The American writer Elizabeth Gilbert was born in 1969 in Connecticut. Long before Gilbert rose to prominence as the voice behind the memoir Eat, Pray, Love, she grew up in the Waterbury area of the state, where the family ran a nearby Christmas tree farm. Elizabeth’s upbringing was devoid of many of the vices most young men and women today enjoy growing up – the family had no record player or television. As such, Elizabeth and her sister spent much of their time reading books; it’s little surprise that both grew up to become writers.

After graduating from New York University with her B.A. in Political Science, Gilbert worked a number of jobs, including waiting tables and cooking at a dude ranch. Her first short story, “Pilgrims,” was published in 1993. After its appearance in Esquire Magazine, Elizabeth received offers to write material for a number of notable magazines, including Travel + Leisure, Allure, SPIN, and The New York Times Magazine.

Elizabeth Gilbert published her first book – Pilgrims – in 1997. The collection of short stories earned her a Pushcart Prize and set the stage for her follow-up novel, Stern Men, in 2000. The Last American Man followed in 2002, but it was the memoir Eat, Pray, Love: One Woman’s Search for Everything Across Italy, India, and Indonesia, which became her big breakthrough upon its publication in 2006. The book spent nearly two hundred weeks on the New York Times Best Seller list and spawned the hit 2010 film adaptation starring Julia Roberts.

Elizabeth Gilbert has been listed on Time Magazine’s 100 Most Influential People. Her latest memoir, Committed: A Skeptic Makes Peace with Marriage (2010) was followed by the self-help book Big Magic: Creative Living Beyond Fear (2015.) Gilbert has been known to speak frequently for organizations and at events which target women’s issues and women’s perspectives as their focus.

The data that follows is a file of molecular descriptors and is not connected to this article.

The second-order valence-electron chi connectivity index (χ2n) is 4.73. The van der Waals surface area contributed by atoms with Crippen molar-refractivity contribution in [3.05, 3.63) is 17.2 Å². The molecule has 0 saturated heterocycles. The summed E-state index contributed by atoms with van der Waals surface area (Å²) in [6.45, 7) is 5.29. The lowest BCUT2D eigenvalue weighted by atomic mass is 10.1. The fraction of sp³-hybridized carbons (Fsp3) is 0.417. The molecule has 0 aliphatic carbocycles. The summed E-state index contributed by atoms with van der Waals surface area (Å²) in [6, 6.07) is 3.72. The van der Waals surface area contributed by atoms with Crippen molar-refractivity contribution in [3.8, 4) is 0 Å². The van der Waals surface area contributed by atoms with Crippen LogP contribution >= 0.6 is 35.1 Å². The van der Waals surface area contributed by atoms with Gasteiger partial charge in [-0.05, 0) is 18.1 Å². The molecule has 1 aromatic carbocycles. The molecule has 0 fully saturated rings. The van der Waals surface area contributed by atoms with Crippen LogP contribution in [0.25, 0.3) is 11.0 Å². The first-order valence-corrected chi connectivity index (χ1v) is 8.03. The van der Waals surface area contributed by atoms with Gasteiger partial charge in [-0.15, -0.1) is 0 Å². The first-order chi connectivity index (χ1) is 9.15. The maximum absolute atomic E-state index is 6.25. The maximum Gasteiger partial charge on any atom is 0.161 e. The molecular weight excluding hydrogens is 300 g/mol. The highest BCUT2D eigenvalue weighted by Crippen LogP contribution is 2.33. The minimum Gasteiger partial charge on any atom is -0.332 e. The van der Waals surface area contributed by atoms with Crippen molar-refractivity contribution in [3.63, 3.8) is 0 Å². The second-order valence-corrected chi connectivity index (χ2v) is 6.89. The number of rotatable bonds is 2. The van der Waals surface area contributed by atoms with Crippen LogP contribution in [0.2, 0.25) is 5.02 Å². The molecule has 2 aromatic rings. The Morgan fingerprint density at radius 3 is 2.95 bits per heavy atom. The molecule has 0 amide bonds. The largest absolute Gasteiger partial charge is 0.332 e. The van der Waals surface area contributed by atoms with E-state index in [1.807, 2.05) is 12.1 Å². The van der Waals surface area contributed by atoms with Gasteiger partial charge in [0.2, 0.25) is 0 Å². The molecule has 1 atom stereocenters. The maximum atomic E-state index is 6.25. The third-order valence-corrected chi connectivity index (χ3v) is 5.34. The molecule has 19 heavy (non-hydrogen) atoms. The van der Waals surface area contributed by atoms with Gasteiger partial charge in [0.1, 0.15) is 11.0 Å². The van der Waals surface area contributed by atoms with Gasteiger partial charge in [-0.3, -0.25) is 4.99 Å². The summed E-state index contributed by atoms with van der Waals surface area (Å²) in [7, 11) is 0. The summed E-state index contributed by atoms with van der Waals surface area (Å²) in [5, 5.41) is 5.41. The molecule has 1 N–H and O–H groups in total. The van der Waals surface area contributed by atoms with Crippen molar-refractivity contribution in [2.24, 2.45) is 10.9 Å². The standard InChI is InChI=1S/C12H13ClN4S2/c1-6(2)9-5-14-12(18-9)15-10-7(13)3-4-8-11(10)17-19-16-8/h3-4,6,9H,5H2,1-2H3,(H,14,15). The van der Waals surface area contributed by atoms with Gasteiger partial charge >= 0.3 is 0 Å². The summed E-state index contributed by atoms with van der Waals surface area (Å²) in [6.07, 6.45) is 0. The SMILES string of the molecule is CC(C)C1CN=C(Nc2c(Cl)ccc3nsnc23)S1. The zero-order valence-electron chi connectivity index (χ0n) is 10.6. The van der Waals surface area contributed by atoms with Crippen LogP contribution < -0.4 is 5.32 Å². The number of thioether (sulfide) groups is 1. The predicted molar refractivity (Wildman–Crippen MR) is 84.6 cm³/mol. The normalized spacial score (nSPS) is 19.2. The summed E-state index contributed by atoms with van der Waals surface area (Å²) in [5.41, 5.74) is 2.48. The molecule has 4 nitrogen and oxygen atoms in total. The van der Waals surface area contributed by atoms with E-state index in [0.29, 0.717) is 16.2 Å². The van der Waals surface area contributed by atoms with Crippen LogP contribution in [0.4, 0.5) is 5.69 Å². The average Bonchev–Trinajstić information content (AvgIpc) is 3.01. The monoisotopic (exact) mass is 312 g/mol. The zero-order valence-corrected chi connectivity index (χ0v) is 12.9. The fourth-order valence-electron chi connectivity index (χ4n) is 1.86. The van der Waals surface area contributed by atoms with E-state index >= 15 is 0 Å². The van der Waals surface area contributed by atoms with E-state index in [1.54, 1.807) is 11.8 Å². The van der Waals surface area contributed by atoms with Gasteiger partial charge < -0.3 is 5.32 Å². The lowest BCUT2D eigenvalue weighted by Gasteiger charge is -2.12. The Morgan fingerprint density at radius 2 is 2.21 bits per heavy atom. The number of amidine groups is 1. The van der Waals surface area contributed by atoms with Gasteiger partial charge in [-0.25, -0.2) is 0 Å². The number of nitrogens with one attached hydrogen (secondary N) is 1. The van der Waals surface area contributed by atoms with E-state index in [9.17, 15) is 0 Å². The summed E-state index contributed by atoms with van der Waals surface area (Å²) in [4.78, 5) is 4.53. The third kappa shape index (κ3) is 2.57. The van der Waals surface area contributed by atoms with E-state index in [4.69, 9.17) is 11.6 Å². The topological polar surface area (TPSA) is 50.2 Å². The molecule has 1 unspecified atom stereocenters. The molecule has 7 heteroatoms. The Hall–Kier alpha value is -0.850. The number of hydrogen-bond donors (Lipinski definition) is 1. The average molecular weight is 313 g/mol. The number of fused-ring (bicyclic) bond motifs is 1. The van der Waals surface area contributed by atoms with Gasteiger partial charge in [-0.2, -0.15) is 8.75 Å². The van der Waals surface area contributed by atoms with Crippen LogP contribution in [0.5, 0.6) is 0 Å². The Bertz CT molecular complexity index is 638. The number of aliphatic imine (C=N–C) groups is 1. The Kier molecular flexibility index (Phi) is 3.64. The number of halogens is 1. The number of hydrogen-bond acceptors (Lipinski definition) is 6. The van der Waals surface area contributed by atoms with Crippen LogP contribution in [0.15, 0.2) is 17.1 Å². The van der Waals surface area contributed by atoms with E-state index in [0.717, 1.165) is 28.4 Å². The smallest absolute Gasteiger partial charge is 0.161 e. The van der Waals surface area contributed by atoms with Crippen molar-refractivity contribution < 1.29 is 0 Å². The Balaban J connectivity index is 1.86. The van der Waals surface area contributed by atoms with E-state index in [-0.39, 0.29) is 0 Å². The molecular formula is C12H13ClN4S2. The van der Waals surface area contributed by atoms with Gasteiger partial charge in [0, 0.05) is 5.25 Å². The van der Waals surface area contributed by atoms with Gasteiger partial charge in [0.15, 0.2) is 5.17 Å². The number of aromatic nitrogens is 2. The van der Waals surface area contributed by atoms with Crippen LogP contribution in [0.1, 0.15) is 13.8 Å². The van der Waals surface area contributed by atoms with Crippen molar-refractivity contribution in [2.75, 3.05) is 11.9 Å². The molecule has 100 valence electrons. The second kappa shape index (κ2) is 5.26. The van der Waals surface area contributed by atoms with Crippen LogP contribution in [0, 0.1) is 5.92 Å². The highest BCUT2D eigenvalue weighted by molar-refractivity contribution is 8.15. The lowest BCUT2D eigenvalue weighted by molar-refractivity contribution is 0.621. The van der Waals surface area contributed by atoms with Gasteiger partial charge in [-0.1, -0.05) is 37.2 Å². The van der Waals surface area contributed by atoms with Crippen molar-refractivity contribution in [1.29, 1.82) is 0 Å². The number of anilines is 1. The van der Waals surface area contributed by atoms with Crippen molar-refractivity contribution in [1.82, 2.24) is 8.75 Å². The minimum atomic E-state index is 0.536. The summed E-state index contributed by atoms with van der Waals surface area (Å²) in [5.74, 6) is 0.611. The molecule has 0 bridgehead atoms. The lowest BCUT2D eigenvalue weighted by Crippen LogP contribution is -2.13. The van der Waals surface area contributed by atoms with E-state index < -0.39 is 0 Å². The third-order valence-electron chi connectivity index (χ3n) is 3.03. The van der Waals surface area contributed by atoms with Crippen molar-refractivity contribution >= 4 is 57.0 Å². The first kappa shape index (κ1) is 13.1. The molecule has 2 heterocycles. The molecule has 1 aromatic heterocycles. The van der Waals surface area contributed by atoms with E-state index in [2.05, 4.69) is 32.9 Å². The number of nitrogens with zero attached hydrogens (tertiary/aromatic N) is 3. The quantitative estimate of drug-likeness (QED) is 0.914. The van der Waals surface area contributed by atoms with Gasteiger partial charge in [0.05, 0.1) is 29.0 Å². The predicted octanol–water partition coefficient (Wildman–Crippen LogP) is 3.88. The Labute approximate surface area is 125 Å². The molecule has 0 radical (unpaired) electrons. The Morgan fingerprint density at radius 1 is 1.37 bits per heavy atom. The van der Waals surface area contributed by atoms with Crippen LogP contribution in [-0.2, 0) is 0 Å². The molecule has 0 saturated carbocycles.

Long before author E.L. James rose to fame for her Fifty Shades Trilogy, she was born Erika Mitchell in 1963 in London, England. James was raised in Buckinghamshire, where her father worked as a cameraman for the BBC news network, and as a young woman she chose to study film and television while in college. After graduating, James married a screenwriter and worked for awhile as an assistant at the National Film and Television School in Beaconsfield.

E.L. James was inspired to begin her career as a writer after reading the entire Twilight series of novels in a matter of days. Fascinated by the storyline, E.L. began to experiment with “fan fiction,” where she wrote a few sequel stories to the series. The Fifty Shades “books” also began as online fan fiction, published on FanFiction.Net. The series was so popular it was quickly snatched up for traditional publication and the rest, as they say, is history.